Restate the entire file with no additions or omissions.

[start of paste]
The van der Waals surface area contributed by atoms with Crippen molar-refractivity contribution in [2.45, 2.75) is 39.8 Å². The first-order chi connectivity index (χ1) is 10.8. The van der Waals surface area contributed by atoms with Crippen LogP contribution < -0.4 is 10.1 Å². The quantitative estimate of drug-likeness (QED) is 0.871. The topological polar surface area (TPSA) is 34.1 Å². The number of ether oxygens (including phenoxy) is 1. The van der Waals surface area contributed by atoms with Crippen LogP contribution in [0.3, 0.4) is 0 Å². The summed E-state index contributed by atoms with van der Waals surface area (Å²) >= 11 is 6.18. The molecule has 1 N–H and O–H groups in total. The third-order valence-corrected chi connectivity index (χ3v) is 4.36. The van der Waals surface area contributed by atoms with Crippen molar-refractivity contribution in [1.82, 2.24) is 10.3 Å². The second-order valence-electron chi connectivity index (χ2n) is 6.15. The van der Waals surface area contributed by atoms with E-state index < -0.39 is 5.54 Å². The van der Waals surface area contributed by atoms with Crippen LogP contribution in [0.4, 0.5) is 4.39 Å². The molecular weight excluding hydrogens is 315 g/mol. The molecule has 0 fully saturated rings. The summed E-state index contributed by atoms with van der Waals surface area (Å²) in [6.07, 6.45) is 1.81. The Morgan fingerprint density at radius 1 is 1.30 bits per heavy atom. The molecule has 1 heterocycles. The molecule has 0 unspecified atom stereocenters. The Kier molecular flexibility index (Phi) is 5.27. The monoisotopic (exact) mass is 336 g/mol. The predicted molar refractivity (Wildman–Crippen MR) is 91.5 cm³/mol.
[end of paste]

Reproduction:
The van der Waals surface area contributed by atoms with Crippen molar-refractivity contribution in [2.45, 2.75) is 39.8 Å². The first-order chi connectivity index (χ1) is 10.8. The van der Waals surface area contributed by atoms with Crippen LogP contribution < -0.4 is 10.1 Å². The quantitative estimate of drug-likeness (QED) is 0.871. The topological polar surface area (TPSA) is 34.1 Å². The number of ether oxygens (including phenoxy) is 1. The van der Waals surface area contributed by atoms with Crippen LogP contribution in [0.3, 0.4) is 0 Å². The summed E-state index contributed by atoms with van der Waals surface area (Å²) >= 11 is 6.18. The molecule has 1 N–H and O–H groups in total. The third-order valence-corrected chi connectivity index (χ3v) is 4.36. The van der Waals surface area contributed by atoms with Crippen molar-refractivity contribution in [1.82, 2.24) is 10.3 Å². The second-order valence-electron chi connectivity index (χ2n) is 6.15. The van der Waals surface area contributed by atoms with E-state index < -0.39 is 5.54 Å². The van der Waals surface area contributed by atoms with Crippen LogP contribution in [0.4, 0.5) is 4.39 Å². The molecular weight excluding hydrogens is 315 g/mol. The molecule has 0 fully saturated rings. The summed E-state index contributed by atoms with van der Waals surface area (Å²) in [6.07, 6.45) is 1.81. The Morgan fingerprint density at radius 1 is 1.30 bits per heavy atom. The molecule has 1 heterocycles. The molecule has 0 unspecified atom stereocenters. The Kier molecular flexibility index (Phi) is 5.27. The monoisotopic (exact) mass is 336 g/mol. The predicted molar refractivity (Wildman–Crippen MR) is 91.5 cm³/mol.